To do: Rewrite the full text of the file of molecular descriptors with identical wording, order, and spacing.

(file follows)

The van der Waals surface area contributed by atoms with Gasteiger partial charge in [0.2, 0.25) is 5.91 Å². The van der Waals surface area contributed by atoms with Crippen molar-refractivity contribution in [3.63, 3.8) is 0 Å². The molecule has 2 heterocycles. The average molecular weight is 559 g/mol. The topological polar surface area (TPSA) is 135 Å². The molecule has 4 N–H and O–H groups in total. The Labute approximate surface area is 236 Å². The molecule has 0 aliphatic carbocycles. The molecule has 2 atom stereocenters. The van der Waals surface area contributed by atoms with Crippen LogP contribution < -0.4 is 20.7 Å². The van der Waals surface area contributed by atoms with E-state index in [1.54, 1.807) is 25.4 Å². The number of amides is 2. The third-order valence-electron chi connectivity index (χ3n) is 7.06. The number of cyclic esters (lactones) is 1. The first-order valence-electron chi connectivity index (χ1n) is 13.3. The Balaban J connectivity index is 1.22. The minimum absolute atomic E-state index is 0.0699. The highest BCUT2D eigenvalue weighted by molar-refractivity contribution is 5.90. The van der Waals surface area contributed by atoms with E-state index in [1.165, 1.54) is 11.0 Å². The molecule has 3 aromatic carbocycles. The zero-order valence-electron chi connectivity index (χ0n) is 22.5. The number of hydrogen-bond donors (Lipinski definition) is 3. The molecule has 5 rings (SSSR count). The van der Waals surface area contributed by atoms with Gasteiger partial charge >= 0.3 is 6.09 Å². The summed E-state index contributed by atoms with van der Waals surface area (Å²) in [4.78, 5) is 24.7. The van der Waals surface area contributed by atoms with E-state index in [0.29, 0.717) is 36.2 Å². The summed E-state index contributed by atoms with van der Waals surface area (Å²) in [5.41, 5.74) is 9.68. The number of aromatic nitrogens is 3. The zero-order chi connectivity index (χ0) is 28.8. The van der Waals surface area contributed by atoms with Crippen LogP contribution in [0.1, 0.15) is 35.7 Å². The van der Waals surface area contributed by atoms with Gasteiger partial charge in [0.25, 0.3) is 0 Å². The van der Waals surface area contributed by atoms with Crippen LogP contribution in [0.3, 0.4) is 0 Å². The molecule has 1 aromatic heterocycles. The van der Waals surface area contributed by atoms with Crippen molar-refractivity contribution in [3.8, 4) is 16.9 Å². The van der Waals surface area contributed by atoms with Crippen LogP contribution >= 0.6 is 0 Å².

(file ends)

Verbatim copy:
The van der Waals surface area contributed by atoms with Gasteiger partial charge in [0.2, 0.25) is 5.91 Å². The van der Waals surface area contributed by atoms with Crippen molar-refractivity contribution in [3.63, 3.8) is 0 Å². The molecule has 2 heterocycles. The average molecular weight is 559 g/mol. The topological polar surface area (TPSA) is 135 Å². The molecule has 4 N–H and O–H groups in total. The Labute approximate surface area is 236 Å². The molecule has 0 aliphatic carbocycles. The molecule has 2 atom stereocenters. The van der Waals surface area contributed by atoms with Crippen LogP contribution < -0.4 is 20.7 Å². The van der Waals surface area contributed by atoms with E-state index in [1.54, 1.807) is 25.4 Å². The number of amides is 2. The third-order valence-electron chi connectivity index (χ3n) is 7.06. The number of cyclic esters (lactones) is 1. The first-order valence-electron chi connectivity index (χ1n) is 13.3. The Balaban J connectivity index is 1.22. The minimum absolute atomic E-state index is 0.0699. The highest BCUT2D eigenvalue weighted by molar-refractivity contribution is 5.90. The van der Waals surface area contributed by atoms with E-state index in [1.165, 1.54) is 11.0 Å². The molecule has 3 aromatic carbocycles. The zero-order valence-electron chi connectivity index (χ0n) is 22.5. The number of hydrogen-bond donors (Lipinski definition) is 3. The molecule has 5 rings (SSSR count). The van der Waals surface area contributed by atoms with Gasteiger partial charge >= 0.3 is 6.09 Å². The summed E-state index contributed by atoms with van der Waals surface area (Å²) in [4.78, 5) is 24.7. The van der Waals surface area contributed by atoms with E-state index in [0.29, 0.717) is 36.2 Å². The summed E-state index contributed by atoms with van der Waals surface area (Å²) in [5.41, 5.74) is 9.68. The number of aromatic nitrogens is 3. The zero-order chi connectivity index (χ0) is 28.8. The van der Waals surface area contributed by atoms with Crippen LogP contribution in [0.1, 0.15) is 35.7 Å². The van der Waals surface area contributed by atoms with Gasteiger partial charge in [0.25, 0.3) is 0 Å². The van der Waals surface area contributed by atoms with Crippen LogP contribution in [0.3, 0.4) is 0 Å². The molecule has 1 aromatic heterocycles. The van der Waals surface area contributed by atoms with Crippen molar-refractivity contribution in [3.8, 4) is 16.9 Å². The van der Waals surface area contributed by atoms with Crippen LogP contribution >= 0.6 is 0 Å².